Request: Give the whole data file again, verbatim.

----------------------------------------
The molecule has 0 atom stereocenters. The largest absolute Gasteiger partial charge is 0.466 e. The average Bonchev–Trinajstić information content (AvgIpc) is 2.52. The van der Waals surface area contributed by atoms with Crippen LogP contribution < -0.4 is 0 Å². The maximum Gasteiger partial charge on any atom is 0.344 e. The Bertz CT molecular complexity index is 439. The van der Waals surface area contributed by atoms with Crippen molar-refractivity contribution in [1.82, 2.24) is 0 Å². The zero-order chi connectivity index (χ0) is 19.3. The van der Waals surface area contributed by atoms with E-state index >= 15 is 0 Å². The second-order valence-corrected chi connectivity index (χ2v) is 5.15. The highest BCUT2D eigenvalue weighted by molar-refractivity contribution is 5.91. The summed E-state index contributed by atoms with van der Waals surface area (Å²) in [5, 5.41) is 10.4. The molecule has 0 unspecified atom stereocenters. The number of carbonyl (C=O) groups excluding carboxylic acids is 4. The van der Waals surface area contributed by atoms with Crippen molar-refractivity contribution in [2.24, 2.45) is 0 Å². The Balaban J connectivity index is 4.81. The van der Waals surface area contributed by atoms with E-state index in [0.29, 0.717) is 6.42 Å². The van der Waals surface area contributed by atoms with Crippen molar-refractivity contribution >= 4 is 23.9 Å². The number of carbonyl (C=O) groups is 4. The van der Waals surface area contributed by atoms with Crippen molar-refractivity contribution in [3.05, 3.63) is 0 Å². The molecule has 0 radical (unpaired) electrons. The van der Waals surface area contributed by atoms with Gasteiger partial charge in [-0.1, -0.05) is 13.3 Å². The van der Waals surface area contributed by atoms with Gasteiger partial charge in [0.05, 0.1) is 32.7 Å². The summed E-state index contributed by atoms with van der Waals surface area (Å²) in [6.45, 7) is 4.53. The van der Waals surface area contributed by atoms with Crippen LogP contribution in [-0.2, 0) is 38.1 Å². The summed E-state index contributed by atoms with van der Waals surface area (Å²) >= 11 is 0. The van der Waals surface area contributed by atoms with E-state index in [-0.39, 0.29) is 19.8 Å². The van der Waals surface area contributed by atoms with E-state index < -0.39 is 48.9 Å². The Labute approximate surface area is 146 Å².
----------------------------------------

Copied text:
The molecule has 0 atom stereocenters. The largest absolute Gasteiger partial charge is 0.466 e. The average Bonchev–Trinajstić information content (AvgIpc) is 2.52. The van der Waals surface area contributed by atoms with Crippen LogP contribution < -0.4 is 0 Å². The maximum Gasteiger partial charge on any atom is 0.344 e. The Bertz CT molecular complexity index is 439. The van der Waals surface area contributed by atoms with Crippen molar-refractivity contribution in [1.82, 2.24) is 0 Å². The zero-order chi connectivity index (χ0) is 19.3. The van der Waals surface area contributed by atoms with E-state index >= 15 is 0 Å². The second-order valence-corrected chi connectivity index (χ2v) is 5.15. The highest BCUT2D eigenvalue weighted by molar-refractivity contribution is 5.91. The summed E-state index contributed by atoms with van der Waals surface area (Å²) in [5, 5.41) is 10.4. The molecule has 0 unspecified atom stereocenters. The number of carbonyl (C=O) groups excluding carboxylic acids is 4. The van der Waals surface area contributed by atoms with Crippen molar-refractivity contribution in [2.24, 2.45) is 0 Å². The Balaban J connectivity index is 4.81. The van der Waals surface area contributed by atoms with E-state index in [0.29, 0.717) is 6.42 Å². The van der Waals surface area contributed by atoms with Crippen molar-refractivity contribution >= 4 is 23.9 Å². The number of carbonyl (C=O) groups is 4. The van der Waals surface area contributed by atoms with Crippen molar-refractivity contribution in [3.05, 3.63) is 0 Å². The molecule has 0 radical (unpaired) electrons. The van der Waals surface area contributed by atoms with Gasteiger partial charge in [-0.1, -0.05) is 13.3 Å². The van der Waals surface area contributed by atoms with Gasteiger partial charge in [0.05, 0.1) is 32.7 Å². The summed E-state index contributed by atoms with van der Waals surface area (Å²) in [6.45, 7) is 4.53. The van der Waals surface area contributed by atoms with Crippen LogP contribution in [-0.2, 0) is 38.1 Å². The summed E-state index contributed by atoms with van der Waals surface area (Å²) >= 11 is 0. The van der Waals surface area contributed by atoms with E-state index in [-0.39, 0.29) is 19.8 Å². The van der Waals surface area contributed by atoms with E-state index < -0.39 is 48.9 Å². The Labute approximate surface area is 146 Å².